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An Introduction to RELAX NG

RELAX NG is not a capitalized misspelling of something you probably get to do all too rarely as a busy programmer and web designer. If you use XML to any great degree, you'll want to take a close look at it. It can help make your life as a web developer easier, allowing you to relax a little more. Keep reading to learn what it is, and the advantages to using it. This is the first part of a three-part series.

Author Info:
By: Peyton McCullough
Rating: 5 stars5 stars5 stars5 stars5 stars / 5
July 28, 2008
  1. · An Introduction to RELAX NG
  2. · Getting started with elements
  3. · Adding child elements
  4. · Adding attributes

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An Introduction to RELAX NG - Adding child elements
(Page 3 of 4 )

Of course, if we're to follow the scenario of a list of people mentioned earlier, then the people element will need to contain person elements, not text. In order to make room for a child element in the schema, we simply need to place one element within the parent. So, in the XML schema, the text element needs to be replaced with another element element. Just as before, this element also needs to have some sort of child. For now, we'll just make it empty:

<element name="people"  xmlns="http://relaxng.org/ns/structure/1.0">
    <element name="person">

The process for the compact schema is very simple. The child element simply needs to be placed within the parent element:

element people {
    element person { empty }

Now, in the instance document, we're able to place a person element within the people element:


However, there's one problem: in the schema, we've provided for one element. If we're to create a list of people, though, we need to provide for multiple elements within the schema. This isn't very hard, but there are two ways we can do this. We can either allow one or more person elements, or we can allow zero or more person elements. So, the choice is really between allowing the people element to be empty or not. Let's start by allowing one or more person elements. In the XML schema, this is done by placing the element's definition within a oneOrMore element:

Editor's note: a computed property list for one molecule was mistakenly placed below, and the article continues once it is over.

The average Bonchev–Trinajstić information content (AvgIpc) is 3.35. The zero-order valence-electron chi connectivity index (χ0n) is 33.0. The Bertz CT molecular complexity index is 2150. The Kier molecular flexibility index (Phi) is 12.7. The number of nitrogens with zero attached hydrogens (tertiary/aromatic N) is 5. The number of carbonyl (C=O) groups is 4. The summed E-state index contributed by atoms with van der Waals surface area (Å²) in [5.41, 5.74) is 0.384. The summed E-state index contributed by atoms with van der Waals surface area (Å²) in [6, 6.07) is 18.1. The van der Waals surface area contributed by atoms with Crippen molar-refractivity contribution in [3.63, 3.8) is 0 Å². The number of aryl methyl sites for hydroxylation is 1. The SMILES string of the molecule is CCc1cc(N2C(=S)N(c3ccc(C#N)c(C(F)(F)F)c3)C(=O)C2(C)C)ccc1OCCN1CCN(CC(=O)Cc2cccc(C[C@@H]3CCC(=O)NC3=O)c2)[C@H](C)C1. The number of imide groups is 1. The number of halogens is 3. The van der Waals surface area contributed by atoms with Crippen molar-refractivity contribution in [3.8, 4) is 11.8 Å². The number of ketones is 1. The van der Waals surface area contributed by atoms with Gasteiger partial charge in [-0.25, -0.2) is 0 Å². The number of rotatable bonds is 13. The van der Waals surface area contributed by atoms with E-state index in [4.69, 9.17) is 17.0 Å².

<element name="people" xmlns="http://relaxng.org/ns/structure/1.0">
        <element name="person">

In the compact schema, the process is even simpler. The compact syntax uses quantifiers like the ones found in regular expressions. The quantifiers are placed after the element to be quantified. So, in order to specify that one or more of an element is to appear, an addition symbol (+) is added after the element's definition:

element people {
    element person { empty }+

Multiple person elements can now appear in the document, as long as there is at least one:


The process for allowing zero or more elements to appear is very similar. For the XML schema, the zeroOrMore element is used:

<element name="people" xmlns="http://relaxng.org/ns/structure/1.0">
        <element name="person">

And for the compact schema, an asterisk (*) is added after the element's definition:

element people {
    element person { empty }*

Now the document will validate even if the people element is empty:


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